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How Air France and Roissy airport are coping with summer traffic jams

How Air France and Roissy airport are coping with summer traffic jams


Summer will be hot at European airports. For the first time in three years, air traffic should approach and sometimes even exceed pre-crisis levels . In particular at Roissy-CDG, which expects 90% of summer 2019 traffic on peak days. The spring holidays gave a taste of this recovery, with traffic returning to 86% in May at European airports, according to Eurocontrol. That is an average of 27,491 flights per day.

This very good news for the sector was accompanied by nightmarish days in several major airports, overwhelmed by the influx of passengers. The situation at Amsterdam-Schiphol, where KLM had to cancel more than 200 flights in May, is an extreme but not unique case. In London, Manchester, Dublin, Frankfurt or Stockholm, endless queues have generated massive delays and numerous cancellations. Last Monday, an Airbus A319 from Easyjet even had to take off from London-Gatwick without a passenger!

Lack of qualified personnel

The main cause is the same everywhere: the lack of qualified personnel in airports and planes, at the end of a crisis which has resulted in tens of thousands departures . “A large number of staff, laid off or left under a voluntary departure plan, have changed jobs and will not return, explains an airline union official. Add to that the drop in training for air trades, still significant absenteeism linked to the Covid and the state of fatigue of the staff in post, and you have enough to predict a catastrophic summer at Roissy and Orly. »

However, at Air France as at ADP, the tone remains voluntary and even optimistic for this summer, perceived as that of reconquest. Throughout the crisis, Air France managed to maintain a larger capacity than its main competitors. This will again be the case this summer, with an offer almost equivalent to that of 2019.

Up to 215,000 passengers per day at Roissy-CDG

“We expect up to 120,000 passengers on the busiest days of July and August, and 100,000 per day at peak in June, underlines Guy Zacklad, the director of the Air France hub at CDG. We don’t have any big concerns, even if it’s not all up to us,” he says.

On his side, Paris Airports , which expects a return to 90% of 2019 traffic, has reopened all terminals used by Air France and its Skyteam partners. Only terminal 1, where Air France is not present, will remain closed this summer, offset by the reopening of 2B. So far, the Paris airport has managed to get through the first traffic peaks of the summer season without experiencing the same congestion problems as Schiphol, despite a peak of more than 200,000 passengers last Sunday.

Air France and ADP anticipated the recovery

As of last January, ADP and Air France had begun to work on the hypothesis, very optimistic at the time, of a return to flight of the entire fleet in the summer. “In January, we launched the recruitment of some 300 additional people at Roissy-CDG,” explains Guy Zacklad. We were thus able to draw up the list of staff as early as February. »

Air France and ADP have also organized weekly meetings with their subcontractors. This did not prevent some unpleasant surprises, such as the disastrous management of passengers with reduced mobility, in April and May. “At the beginning of June, the runway resources are secure, as well as for the handling of baggage”, assures the director of the Air France hub.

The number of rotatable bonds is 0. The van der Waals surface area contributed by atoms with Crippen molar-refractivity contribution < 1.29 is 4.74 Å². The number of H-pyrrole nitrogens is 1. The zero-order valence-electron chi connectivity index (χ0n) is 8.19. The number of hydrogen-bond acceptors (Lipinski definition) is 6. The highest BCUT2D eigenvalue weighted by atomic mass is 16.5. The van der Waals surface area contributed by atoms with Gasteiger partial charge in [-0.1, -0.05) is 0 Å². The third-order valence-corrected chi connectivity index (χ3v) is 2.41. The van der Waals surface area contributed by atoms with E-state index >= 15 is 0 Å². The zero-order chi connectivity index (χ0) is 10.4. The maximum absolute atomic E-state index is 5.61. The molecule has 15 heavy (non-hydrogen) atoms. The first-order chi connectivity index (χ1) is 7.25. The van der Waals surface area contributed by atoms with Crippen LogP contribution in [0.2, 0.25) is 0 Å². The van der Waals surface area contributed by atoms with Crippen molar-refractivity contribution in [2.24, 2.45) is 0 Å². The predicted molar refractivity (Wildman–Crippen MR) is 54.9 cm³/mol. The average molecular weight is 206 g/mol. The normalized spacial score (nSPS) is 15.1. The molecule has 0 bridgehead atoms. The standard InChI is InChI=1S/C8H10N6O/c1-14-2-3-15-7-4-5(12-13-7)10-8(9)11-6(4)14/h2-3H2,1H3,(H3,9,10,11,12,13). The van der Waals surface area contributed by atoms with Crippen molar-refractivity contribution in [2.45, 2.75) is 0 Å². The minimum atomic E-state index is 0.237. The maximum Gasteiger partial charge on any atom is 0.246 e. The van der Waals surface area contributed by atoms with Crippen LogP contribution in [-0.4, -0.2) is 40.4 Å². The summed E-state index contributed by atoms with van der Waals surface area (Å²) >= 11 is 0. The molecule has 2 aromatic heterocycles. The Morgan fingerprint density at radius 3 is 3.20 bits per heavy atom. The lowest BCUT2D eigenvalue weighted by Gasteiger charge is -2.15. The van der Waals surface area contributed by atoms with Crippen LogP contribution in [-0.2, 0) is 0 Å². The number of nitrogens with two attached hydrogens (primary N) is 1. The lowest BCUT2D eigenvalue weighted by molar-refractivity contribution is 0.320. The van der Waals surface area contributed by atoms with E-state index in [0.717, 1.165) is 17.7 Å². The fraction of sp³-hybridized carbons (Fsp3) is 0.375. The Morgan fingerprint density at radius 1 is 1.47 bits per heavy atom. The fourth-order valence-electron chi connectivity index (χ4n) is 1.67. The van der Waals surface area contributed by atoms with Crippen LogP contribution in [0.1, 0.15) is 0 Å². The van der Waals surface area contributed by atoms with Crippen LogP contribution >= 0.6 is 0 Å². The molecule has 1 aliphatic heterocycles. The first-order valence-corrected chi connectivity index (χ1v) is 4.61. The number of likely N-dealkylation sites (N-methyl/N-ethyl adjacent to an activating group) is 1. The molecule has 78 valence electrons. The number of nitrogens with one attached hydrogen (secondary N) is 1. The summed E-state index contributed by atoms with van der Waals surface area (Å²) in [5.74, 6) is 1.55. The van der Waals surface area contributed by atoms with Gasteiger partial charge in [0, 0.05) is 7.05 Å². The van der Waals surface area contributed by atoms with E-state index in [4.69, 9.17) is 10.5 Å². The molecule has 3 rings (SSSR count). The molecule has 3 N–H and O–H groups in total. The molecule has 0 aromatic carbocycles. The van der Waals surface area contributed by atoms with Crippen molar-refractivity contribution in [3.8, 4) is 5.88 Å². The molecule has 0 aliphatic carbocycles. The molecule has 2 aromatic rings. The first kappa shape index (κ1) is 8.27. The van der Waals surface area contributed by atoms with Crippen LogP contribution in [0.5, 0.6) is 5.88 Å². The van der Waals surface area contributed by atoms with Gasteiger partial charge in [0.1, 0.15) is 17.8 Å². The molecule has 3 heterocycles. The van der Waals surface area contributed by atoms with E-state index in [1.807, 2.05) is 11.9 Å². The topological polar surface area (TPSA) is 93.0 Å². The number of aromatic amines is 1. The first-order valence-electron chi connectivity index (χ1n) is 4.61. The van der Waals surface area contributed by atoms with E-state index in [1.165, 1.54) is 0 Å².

The “PIF” and the “PAF”, usual black spots

There remain the usual black spots which are the “PIF” and the “PAF” – the screening checkpoints for passengers on boarding and the air and border police. “During the crisis, some of the PAF police officers were reassigned elsewhere and this summer, their numbers will remain 15% lower than in 2019, explains Marc Houalla, director of Roissy-CDG airport. To remedy this lack, we rely on more intensive use of Parafe airlocks. Their access has been extended to eight non-European nationalities, including Americans and Canadians who represent 15% to 20% of CDG traffic. »

Thanks to this expansion, 40% of CDG passengers can now use the Parafe airlocks, “against barely 10% in 2019. Provided, however, that the airlocks are not broken, as happened again on 1er June. “I’m not saying that everything is rosy, answers Marc Houalla. But over the last four weeks, the average time spent at the PAF was 20 minutes. »

A situation still under control

On the side of the “PIF”, on the other hand, the lack of personnel cannot be compensated by technology. “We placed the same order with our service providers as in 2019, but due to recruitment difficulties and Covid measures, we will probably only be at 85% to 90% of the staff requested”, deplores the director of Roissy- CDG.

In an attempt to save time, ADP placed agents in the queues to remind passengers of good practices such as the need to remove liquids from bags. “The rate of bag searches at the PIF has gone from 12% before the crisis to 25% today,” underlines Marc Houalla.

But here again, the situation remained under control, “with in 60% of cases, a passage time at the” PIF “between 10 minutes and 20 minutes in 50% of cases”, underlines Marc Houalla. This does not exclude some slippages. “We are therefore not at all within the deadlines of Schiphol or Heathrow, even if in peak traffic, the waiting time can reach 30 to 45 minutes at the PIF and 45 minutes at the PAF”, concedes Marc Houalla.

It will nevertheless be better to remain cautious this summer, arriving well in advance, especially during the ultra-peak traffic of the crossover in July and August. “For a long-haul flight, we recommend arriving 3 hours in advance,” says Guy Zacklad.



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